The power behind your power

Posted on Mar 21 2018 in Clark County REMC

Lineworkers do more than keep the power on. You may see them helping out at special events throughout the community.

As April arrives, it brings with it the showers that produce spring flowers. It also heralds the beginning of spring storm season, which may result in power outages. While Clark County REMC strives to provide reliable electricity to our members, there are times when Mother Nature has other plans. Most of us can ride out a storm from the comfort and convenience of our homes. However, there is a group of professionals that spring into action when the weather takes a turn for the worst — co-op lineworkers.

Braving stormy weather and other challenging conditions, lineworkers often must climb 40 or more feet in the air, carrying heavy equipment to restore power. Listed as one of the 10 most dangerous jobs in the U.S., lineworkers must perform detailed tasks next to high voltage power lines. To help keep them safe, lineworkers wear specialized protective clothing and equipment at all times when on the job. While the gear performs a critical function, it also adds additional weight and bulk, making the job more complex.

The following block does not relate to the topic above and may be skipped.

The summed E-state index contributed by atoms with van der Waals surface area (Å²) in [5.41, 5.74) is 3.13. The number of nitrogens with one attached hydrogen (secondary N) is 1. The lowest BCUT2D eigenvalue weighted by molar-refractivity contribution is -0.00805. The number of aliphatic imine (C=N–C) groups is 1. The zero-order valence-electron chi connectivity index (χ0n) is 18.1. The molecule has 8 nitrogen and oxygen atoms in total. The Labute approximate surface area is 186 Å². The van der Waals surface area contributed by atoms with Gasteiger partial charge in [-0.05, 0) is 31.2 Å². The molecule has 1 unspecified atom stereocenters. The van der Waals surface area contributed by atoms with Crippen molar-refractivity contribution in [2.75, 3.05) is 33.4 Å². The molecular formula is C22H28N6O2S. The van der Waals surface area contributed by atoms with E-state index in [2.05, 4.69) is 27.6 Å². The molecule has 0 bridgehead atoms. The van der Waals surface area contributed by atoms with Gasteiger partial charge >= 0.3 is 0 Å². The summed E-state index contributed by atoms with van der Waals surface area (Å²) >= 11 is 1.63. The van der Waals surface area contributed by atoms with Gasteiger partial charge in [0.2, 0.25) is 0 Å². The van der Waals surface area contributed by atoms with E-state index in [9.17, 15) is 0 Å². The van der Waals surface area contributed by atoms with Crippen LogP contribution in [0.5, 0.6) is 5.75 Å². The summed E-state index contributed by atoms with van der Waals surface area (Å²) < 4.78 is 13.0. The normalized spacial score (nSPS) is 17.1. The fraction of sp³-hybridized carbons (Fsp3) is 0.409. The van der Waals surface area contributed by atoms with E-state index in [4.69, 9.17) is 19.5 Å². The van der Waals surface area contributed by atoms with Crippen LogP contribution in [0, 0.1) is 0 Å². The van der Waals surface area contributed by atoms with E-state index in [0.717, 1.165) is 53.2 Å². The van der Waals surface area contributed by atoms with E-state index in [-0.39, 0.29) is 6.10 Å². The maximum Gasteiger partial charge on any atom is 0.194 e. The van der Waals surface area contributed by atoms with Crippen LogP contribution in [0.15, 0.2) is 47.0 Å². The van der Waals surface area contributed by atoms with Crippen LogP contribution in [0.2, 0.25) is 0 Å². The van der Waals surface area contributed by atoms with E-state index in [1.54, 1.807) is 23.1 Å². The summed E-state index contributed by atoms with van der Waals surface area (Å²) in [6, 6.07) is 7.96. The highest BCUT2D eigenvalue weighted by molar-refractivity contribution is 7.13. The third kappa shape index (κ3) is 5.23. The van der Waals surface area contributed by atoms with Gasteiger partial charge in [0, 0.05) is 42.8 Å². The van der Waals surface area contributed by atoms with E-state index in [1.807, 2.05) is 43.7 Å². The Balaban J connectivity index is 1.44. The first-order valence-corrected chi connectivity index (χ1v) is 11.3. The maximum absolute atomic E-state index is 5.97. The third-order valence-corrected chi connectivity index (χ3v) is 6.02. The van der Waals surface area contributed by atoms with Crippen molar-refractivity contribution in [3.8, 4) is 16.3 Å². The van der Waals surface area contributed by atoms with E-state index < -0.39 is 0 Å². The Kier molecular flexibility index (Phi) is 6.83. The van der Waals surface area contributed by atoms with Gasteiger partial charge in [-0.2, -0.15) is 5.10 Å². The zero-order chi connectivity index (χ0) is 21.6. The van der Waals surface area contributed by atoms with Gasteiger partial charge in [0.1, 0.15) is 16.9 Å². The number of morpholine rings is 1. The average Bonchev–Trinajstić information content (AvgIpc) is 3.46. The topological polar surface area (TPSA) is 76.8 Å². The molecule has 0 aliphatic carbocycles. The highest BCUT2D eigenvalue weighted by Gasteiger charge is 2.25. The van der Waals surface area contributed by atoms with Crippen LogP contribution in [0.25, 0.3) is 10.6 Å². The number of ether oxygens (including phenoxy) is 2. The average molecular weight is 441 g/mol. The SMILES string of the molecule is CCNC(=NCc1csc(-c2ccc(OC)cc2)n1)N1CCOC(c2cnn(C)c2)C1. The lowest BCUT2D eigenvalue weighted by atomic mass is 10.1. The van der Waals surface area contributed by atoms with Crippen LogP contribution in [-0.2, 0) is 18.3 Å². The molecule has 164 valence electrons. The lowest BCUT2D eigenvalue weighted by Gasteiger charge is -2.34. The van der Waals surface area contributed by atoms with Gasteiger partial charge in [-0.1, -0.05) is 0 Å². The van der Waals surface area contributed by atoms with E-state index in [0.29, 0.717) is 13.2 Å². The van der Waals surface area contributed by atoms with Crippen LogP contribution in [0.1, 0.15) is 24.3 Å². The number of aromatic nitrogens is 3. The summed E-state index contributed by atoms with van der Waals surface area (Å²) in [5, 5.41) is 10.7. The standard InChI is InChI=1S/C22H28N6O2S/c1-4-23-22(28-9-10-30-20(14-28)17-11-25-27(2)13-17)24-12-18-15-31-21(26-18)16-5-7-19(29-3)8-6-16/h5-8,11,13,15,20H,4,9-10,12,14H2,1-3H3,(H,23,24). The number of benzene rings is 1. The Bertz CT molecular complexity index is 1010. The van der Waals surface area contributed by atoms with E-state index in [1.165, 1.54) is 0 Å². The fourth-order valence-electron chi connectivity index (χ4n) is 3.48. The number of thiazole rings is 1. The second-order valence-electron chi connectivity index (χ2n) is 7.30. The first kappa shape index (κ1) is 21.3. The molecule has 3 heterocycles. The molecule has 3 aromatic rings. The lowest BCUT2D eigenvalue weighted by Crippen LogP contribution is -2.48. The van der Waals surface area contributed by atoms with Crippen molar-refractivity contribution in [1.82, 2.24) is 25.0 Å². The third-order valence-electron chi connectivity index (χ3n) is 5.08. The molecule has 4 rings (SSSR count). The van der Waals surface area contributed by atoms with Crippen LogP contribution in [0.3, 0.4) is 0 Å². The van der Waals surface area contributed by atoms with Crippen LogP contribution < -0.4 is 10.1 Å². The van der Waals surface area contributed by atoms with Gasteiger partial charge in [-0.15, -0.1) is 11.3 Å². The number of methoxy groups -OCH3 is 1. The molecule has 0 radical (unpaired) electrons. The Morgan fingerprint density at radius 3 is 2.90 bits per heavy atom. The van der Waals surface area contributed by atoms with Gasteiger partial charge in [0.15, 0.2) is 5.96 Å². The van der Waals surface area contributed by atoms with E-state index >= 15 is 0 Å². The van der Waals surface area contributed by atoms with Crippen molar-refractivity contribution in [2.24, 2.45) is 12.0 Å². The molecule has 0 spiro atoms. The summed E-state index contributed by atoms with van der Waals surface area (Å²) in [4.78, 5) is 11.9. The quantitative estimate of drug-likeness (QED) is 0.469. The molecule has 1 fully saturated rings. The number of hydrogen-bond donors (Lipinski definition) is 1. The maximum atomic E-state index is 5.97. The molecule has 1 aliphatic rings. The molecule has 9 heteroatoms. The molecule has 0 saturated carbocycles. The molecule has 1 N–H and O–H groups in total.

Clark County REMC Lineman Andrew Korte gets ready to take basketball standout Romeo Langford on a bucket truck ride.

Being a lineworker is not a glamorous profession. At its essence, it is a dangerous job, requiring lineworkers to work near high voltage lines in the worst of conditions, at any time of the day or night. During hurricanes, wildfires or storms, crews often work around the clock to restore power.

While April is known for spring showers, there is also a day set aside to “thank a lineworker.” Lineworker Appreciation Day is April 9. During the month of April, if you see a lineworker, please pause to say thank you to the power behind your power. Let him know you appreciate the hard work he does to keep the lights on, regardless of the conditions.